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The Transparent Society: Will Technology Force Us to Choose Between Privacy and Freedom?

Author: David Brin
Publisher: Reading, MA: Perseus Books, 1998
Review Published: June 1999

 REVIEW 1: Erik P. Bucy

Fifteen minutes into the future society faces a dilemma. The proliferation of surveillance cameras and recording equipment -- so-called "snoop technology" -- has vanquished most crime but at the expense of unprecedented monitoring of public spaces and private places. Early in the 21st century we will face this reality, David Brin argues in The Transparent Society, and confront a troubling choice between living a free, but fishbowl-like existence of constant scrutiny on the one hand or retaining our supposed privacy while relying on the authorities to responsibly monitor society on the other.

Alas, he writes, "the reader may find both situations somewhat chilling. Both futures may seem undesirable" (5). Yet given the growing popularity of eavesdropping devices, from remote-controlled video cameras and "nannycams" to Web "cookies" and keystroke programs that record an employee's every mouse click, these futures may be more plausible than first appears. At issue in Brin's brave new world is not whether it is possible to prevent the invasion of cameras and databases into our personal and professional lives (as Monica Lewinsky can testify, it's much too late for that) but who will ultimately control society's snoop technology -- the rich and powerful, or you and me?

How to compete, cooperate, and thrive in a "transparent society," one where average citizens have as much access to personal data, information archives, and instant surveillance images as the high and mighty, is a central question of the new century, Brin argues in this imaginative commentary. Brin calls this form of mutual scrutiny "reciprocal transparency." It's a provocative idea with a utopian cast that implies a degree of information equality that has heretofore not existed. Rather than bottling up information flows when privacy issues become a concern, Brin wants to open the spigot; in essence, to turn the camera on Big Brother. "For instance, if some company wishes to collect data on consumers across America," he writes, "let it do so only on condition that the top one hundred officers in the firm must post exactly the same information about themselves and all their family members on an accessible Web site" (81).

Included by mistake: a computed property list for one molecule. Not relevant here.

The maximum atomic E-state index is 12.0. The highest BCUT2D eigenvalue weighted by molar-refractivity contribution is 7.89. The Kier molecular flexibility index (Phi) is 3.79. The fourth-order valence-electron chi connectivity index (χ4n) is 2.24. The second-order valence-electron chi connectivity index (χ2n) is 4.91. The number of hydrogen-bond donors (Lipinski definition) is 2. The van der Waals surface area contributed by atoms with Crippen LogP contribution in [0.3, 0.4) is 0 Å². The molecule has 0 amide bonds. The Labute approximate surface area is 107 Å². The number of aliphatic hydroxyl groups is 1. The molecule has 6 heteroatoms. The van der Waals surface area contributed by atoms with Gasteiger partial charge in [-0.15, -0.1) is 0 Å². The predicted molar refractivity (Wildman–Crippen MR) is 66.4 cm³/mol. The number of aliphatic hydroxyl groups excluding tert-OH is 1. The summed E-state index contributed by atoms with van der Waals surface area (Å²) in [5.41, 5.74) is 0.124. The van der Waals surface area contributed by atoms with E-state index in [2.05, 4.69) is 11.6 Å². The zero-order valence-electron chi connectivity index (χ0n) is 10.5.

As many journalists have discovered upon posting their e-mail address at the end of a published article (a small gesture of reciprocal transparency), accessibility acts as an effective check against editorial arrogance. Similarly, Brin argues that accountability is the key to keeping the powerful honest and the criminal element law-abiding. Ironically, whenever a conflict arises between privacy and accountability, Brin notes, "we often take one-sided positions, self-righteously demanding far more openness from our opponents than we want applied to ourselves" (20).

Effectively adapting to the changing technological landscape will perhaps require some fundamental adjustments in our ideas about what we can reasonably expect to keep private. On the upside, once everything is out in the open, gossip will lose much of its shock value. "Anyone will be able to find out how much you paid for your nose job, or what salad dressing you buy" (334), Brin comments. More importantly, reciprocal transparency may discourage corruption and return a sense of tranquility to those mean city streets.

True to his science fiction background, Brin (best-selling author of The Uplift War, Earth, Startide Rising, and the Kevin Costner-produced The Postman) presents a compelling vision of the future by extending trends that are evident today. Although pragmatic about the transition to a transparent society ("I'd be happy to have transparency move ahead in baby steps"-- 334), Brin remains convinced that "those cameras on every street corner are coming, as surely as the new millennium" (13).

Erik P. Bucy:
Erik P. Bucy is an assistant professor in the Department of Telecommunications at Indiana University. His research focuses on the intersection of new media and politics. Bucy, who is compiling a reader in new media, serves as literary editor of L.A. Vision magazine. 

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